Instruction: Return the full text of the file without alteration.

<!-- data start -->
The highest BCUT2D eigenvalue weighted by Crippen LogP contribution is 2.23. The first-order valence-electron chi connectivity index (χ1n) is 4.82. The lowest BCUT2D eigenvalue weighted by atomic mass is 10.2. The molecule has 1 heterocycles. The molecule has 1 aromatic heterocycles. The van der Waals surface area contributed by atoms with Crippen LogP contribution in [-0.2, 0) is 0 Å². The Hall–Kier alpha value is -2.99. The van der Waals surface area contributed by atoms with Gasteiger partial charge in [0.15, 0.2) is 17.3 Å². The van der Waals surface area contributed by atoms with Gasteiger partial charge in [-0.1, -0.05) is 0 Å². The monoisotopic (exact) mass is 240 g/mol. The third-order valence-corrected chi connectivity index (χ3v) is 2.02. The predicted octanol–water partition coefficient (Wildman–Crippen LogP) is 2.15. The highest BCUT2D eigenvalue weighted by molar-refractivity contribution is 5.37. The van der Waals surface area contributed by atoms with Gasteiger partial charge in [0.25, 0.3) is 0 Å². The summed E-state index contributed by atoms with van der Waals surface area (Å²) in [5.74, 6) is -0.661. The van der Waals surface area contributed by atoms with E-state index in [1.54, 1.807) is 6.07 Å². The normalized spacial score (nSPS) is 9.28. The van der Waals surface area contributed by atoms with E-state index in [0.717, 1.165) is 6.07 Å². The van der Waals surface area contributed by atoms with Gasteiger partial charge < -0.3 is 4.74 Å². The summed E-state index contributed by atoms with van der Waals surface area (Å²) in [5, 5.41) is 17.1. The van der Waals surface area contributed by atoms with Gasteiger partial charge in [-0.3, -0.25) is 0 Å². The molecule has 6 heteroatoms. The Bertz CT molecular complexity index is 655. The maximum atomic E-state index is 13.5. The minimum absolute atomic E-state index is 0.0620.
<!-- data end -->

The highest BCUT2D eigenvalue weighted by Crippen LogP contribution is 2.23. The first-order valence-electron chi connectivity index (χ1n) is 4.82. The lowest BCUT2D eigenvalue weighted by atomic mass is 10.2. The molecule has 1 heterocycles. The molecule has 1 aromatic heterocycles. The van der Waals surface area contributed by atoms with Crippen LogP contribution in [-0.2, 0) is 0 Å². The Hall–Kier alpha value is -2.99. The van der Waals surface area contributed by atoms with Gasteiger partial charge in [0.15, 0.2) is 17.3 Å². The van der Waals surface area contributed by atoms with Gasteiger partial charge in [-0.1, -0.05) is 0 Å². The monoisotopic (exact) mass is 240 g/mol. The third-order valence-corrected chi connectivity index (χ3v) is 2.02. The predicted octanol–water partition coefficient (Wildman–Crippen LogP) is 2.15. The highest BCUT2D eigenvalue weighted by molar-refractivity contribution is 5.37. The van der Waals surface area contributed by atoms with Gasteiger partial charge in [0.25, 0.3) is 0 Å². The summed E-state index contributed by atoms with van der Waals surface area (Å²) in [5.74, 6) is -0.661. The van der Waals surface area contributed by atoms with E-state index in [1.54, 1.807) is 6.07 Å². The normalized spacial score (nSPS) is 9.28. The van der Waals surface area contributed by atoms with E-state index in [0.717, 1.165) is 6.07 Å². The van der Waals surface area contributed by atoms with Gasteiger partial charge < -0.3 is 4.74 Å². The summed E-state index contributed by atoms with van der Waals surface area (Å²) in [5, 5.41) is 17.1. The van der Waals surface area contributed by atoms with Gasteiger partial charge in [-0.3, -0.25) is 0 Å². The molecule has 6 heteroatoms. The Bertz CT molecular complexity index is 655. The maximum atomic E-state index is 13.5. The minimum absolute atomic E-state index is 0.0620.